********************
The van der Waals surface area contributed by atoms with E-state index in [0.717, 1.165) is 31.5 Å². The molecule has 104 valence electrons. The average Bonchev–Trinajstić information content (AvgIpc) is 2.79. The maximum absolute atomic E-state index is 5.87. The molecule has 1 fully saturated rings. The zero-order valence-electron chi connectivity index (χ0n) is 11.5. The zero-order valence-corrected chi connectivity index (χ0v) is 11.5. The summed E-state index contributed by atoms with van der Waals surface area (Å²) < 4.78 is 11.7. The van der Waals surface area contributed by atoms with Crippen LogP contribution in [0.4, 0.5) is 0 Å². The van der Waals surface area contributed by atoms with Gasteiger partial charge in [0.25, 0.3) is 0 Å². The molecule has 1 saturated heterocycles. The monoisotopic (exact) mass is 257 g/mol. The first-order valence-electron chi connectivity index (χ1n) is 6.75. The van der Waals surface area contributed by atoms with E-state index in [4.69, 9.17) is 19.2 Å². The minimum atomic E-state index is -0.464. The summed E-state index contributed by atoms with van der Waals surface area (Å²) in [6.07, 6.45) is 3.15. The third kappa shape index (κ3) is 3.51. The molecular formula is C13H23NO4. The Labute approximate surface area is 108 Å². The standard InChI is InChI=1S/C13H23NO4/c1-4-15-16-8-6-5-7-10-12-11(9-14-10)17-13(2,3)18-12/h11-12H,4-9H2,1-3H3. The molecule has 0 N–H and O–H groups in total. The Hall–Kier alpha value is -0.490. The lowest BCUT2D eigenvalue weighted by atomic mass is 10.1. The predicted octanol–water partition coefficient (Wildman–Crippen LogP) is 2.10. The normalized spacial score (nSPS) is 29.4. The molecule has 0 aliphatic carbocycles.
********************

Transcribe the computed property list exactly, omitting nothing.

The van der Waals surface area contributed by atoms with E-state index in [0.717, 1.165) is 31.5 Å². The molecule has 104 valence electrons. The average Bonchev–Trinajstić information content (AvgIpc) is 2.79. The maximum absolute atomic E-state index is 5.87. The molecule has 1 fully saturated rings. The zero-order valence-electron chi connectivity index (χ0n) is 11.5. The zero-order valence-corrected chi connectivity index (χ0v) is 11.5. The summed E-state index contributed by atoms with van der Waals surface area (Å²) < 4.78 is 11.7. The van der Waals surface area contributed by atoms with Crippen LogP contribution in [0.4, 0.5) is 0 Å². The van der Waals surface area contributed by atoms with Gasteiger partial charge in [0.25, 0.3) is 0 Å². The molecule has 1 saturated heterocycles. The monoisotopic (exact) mass is 257 g/mol. The first-order valence-electron chi connectivity index (χ1n) is 6.75. The van der Waals surface area contributed by atoms with E-state index in [4.69, 9.17) is 19.2 Å². The minimum atomic E-state index is -0.464. The summed E-state index contributed by atoms with van der Waals surface area (Å²) in [6.07, 6.45) is 3.15. The third kappa shape index (κ3) is 3.51. The molecular formula is C13H23NO4. The Labute approximate surface area is 108 Å². The standard InChI is InChI=1S/C13H23NO4/c1-4-15-16-8-6-5-7-10-12-11(9-14-10)17-13(2,3)18-12/h11-12H,4-9H2,1-3H3. The molecule has 0 N–H and O–H groups in total. The Hall–Kier alpha value is -0.490. The lowest BCUT2D eigenvalue weighted by atomic mass is 10.1. The predicted octanol–water partition coefficient (Wildman–Crippen LogP) is 2.10. The normalized spacial score (nSPS) is 29.4. The molecule has 0 aliphatic carbocycles.